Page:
Saoirse and Ula have a favorite story they are forever asking me to retell. It is about my first encounter with bullies in my kindergarten year. It goes like this: At the end of each day, my older brother and his best friend would pick me up from my classroom, and together we’d walk to our babysitter’s house in town. And each day, the moment we were off school property, a group of three bullies waited for us. They made threats, and we just kept walking. But the afternoon eventually came when fighting ensued. Each of the two older boys took on my brother and his friend. They instructed the youngest to “get the girl.”
I stared at him coming at me. Then I dropped my backpack off my shoulder. It held a metal lunch pail. I kept the strap in my hand. As soon as he was close enough, I closed my eyes and swung in a circle, clobbering the first thing that came into contact with the lunch pail and bag, which was the boy’s head. Golly, did he let out a wail. The cry was loud enough to break up the other two fights, and the three bullies went home to tell on me. No trouble ever came of the incident, and we were able to walk safely to the babysitter’s house after that.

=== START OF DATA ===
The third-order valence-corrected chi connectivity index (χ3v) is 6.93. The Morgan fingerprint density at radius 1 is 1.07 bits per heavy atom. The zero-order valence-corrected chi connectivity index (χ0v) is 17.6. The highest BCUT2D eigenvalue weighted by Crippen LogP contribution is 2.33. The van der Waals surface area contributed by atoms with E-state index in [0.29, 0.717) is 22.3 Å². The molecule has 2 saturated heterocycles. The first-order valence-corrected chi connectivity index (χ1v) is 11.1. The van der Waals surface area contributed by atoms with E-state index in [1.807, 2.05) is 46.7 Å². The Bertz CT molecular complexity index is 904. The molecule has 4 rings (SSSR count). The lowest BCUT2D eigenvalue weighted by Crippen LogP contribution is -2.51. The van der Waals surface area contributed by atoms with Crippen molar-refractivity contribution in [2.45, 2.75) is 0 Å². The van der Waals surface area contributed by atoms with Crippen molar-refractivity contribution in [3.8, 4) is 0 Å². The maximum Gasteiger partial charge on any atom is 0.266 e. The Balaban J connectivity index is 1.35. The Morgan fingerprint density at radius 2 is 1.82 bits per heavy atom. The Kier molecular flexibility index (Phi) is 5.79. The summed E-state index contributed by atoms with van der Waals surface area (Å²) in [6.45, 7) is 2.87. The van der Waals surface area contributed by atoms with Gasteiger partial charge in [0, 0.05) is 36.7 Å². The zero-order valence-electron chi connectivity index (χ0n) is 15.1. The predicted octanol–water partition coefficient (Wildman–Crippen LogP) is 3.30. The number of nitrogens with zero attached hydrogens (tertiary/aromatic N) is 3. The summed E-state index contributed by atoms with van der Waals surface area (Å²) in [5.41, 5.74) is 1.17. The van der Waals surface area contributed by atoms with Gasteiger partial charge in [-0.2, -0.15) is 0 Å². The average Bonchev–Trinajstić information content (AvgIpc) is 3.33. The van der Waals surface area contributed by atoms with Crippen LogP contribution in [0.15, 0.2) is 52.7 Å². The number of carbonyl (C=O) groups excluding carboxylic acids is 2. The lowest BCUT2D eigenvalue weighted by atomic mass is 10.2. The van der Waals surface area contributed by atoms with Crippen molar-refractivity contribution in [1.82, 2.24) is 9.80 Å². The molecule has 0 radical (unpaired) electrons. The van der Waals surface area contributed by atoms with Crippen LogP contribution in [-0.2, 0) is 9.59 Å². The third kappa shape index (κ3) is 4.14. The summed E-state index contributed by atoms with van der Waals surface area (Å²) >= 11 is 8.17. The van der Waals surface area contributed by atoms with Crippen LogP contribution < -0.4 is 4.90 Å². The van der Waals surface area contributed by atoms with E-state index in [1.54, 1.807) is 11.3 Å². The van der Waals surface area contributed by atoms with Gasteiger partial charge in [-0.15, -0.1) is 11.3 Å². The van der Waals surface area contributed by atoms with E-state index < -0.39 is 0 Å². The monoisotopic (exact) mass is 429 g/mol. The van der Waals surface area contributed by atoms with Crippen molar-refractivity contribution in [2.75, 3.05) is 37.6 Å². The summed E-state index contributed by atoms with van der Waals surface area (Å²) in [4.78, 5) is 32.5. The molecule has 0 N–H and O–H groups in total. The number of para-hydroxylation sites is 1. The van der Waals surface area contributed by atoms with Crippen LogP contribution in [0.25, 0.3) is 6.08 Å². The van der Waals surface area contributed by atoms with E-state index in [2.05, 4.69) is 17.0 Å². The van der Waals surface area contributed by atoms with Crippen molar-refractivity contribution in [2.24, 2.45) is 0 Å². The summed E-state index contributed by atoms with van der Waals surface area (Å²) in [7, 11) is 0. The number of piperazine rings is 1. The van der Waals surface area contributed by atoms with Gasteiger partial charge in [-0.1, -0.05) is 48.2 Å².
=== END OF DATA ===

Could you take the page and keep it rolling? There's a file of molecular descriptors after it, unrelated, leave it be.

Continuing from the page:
The story is one of my most vivid childhood memories, as it was the end of my fear of bullies. Oh, how innocent it all was back then.
Flash forward to my early twenties, when I was working as a high school English teacher in Japan, with 600 students. As an adult, I never saw the bullying. But one of my students wound up committing suicide over it. Naturally, by the time I had children of my own, the idea of childhood bullying struck me as horrific. And while bully avoidance wasn’t the reason I chose to homeschool my kids, I was perfectly happy to sidestep that part of Saoirse and Ula’s growing pains.
It turns out I didn’t sidestep it as much as I thought.
Saoirse was recently invited to an overnight sleepover party at her best friend’s house, where she and three other girls spent the night outside in a tent. I picked up a smiling, rosy-cheeked girl the next morning, full of laughter and spirit. A few days later, when we had an opportunity to have lunch alone together, I asked her to tell me all about it.
“It was really fun, Mom,” she effused.
“I’m so glad to hear that,” I sighed with relief. “Because, to be honest, I always get a little nervous when girls your age socialize in groups.”
“Sometimes they can fight and bicker with each other, and feelings can get hurt. I don’t know why. Once girls are grown up it isn’t usually that way, but I remember things like that from when I was your age.”
“Actually, since you brought it up, there was something that happened.”